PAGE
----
Hair Growth

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What is laser cap therapy?
The technique of laser cap therapy falls into a very legitimate medical class deemed low-level light therapy. First approved by the FDA in 2007 as a treatment for hair loss, the technique has picked up a number of different names, including red light therapy, biostimulation, photobiostimulation, cold laser, and soft laser therapy. 

How does laser cap therapy work?
The gist of their design is that for several minutes a few times per week, the cap is placed on your head to allow red lights of a specific frequency to make contact with your scalp. While their mechanism of effect is still not fully understood, the hypothesis is that these lights penetrate your skin in the hopes of coaxing your hair follicles out of the rest phase and into the growth phase. It’s also proposed that the therapy can help keep hair in the anagen (growing) phase longer.

Does laser cap therapy work for everyone?
Something to consider is that this stimulation doesn’t ensure your hair follicle actually has all of the nutrients and materials it needs to build strong, thick hair once it gets the green light. In other words, getting the factory going is one thing; actually having the materials needed to make the goods is another.

Plus, there’s no research exploring how much internal stress signals can interfere with this attempt to flip “on” the growth switch. To date, no studies on the effects of laser cap therapy for telogen effluvium, aka stress-related hair loss, have been conducted. So while low-level light therapy has been used as a technique to reduce inflammation and promote wound healing, this doesn’t necessarily mean these devices can cancel out the hair growth obstacles of a hormonal imbalance, nutrient depletions, or high levels of stress hormones.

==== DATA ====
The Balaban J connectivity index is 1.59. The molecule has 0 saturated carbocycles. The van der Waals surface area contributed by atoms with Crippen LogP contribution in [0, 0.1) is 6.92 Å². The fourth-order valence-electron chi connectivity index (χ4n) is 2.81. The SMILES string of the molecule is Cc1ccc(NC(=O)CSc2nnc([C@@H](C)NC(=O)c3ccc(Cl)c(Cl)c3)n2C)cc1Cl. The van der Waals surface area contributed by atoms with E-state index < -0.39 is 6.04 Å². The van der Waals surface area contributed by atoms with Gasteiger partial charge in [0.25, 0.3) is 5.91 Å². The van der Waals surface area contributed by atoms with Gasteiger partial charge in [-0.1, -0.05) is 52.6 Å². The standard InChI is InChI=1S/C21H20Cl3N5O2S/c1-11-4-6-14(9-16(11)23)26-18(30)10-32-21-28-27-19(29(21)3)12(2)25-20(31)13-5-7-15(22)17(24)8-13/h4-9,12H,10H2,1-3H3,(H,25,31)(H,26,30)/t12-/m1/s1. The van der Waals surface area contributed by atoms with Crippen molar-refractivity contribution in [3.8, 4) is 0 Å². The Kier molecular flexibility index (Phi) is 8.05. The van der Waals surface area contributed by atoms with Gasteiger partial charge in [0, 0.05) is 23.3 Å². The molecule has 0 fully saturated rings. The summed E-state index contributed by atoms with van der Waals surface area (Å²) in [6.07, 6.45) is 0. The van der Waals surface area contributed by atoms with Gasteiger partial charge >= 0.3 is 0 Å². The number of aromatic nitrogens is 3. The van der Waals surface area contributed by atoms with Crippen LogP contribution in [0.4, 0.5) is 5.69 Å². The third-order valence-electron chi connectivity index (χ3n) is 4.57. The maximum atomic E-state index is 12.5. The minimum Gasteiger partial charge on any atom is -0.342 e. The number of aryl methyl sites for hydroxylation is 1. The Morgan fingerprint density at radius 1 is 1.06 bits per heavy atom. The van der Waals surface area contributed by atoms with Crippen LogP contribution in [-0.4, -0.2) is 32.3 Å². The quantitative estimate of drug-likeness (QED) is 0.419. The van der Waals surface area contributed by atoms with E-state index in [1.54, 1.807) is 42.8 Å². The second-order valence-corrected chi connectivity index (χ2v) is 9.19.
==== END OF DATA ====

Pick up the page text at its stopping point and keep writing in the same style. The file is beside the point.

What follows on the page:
purchasing laser cap therapy devices from a physician’s office or certified medical facility. This is the best way to ensure the device you’re using is both safe and effective, and gives you access to a medical professional to talk through your options with.

The price tag for a quality device isn’t cheap. Low laser cap therapy users can expect to spend around $60 and up per session at medical facilities, while the cost of purchasing a laser cap for home use range from the hundreds to thousands, with recommended courses of use starting at 6-12 months.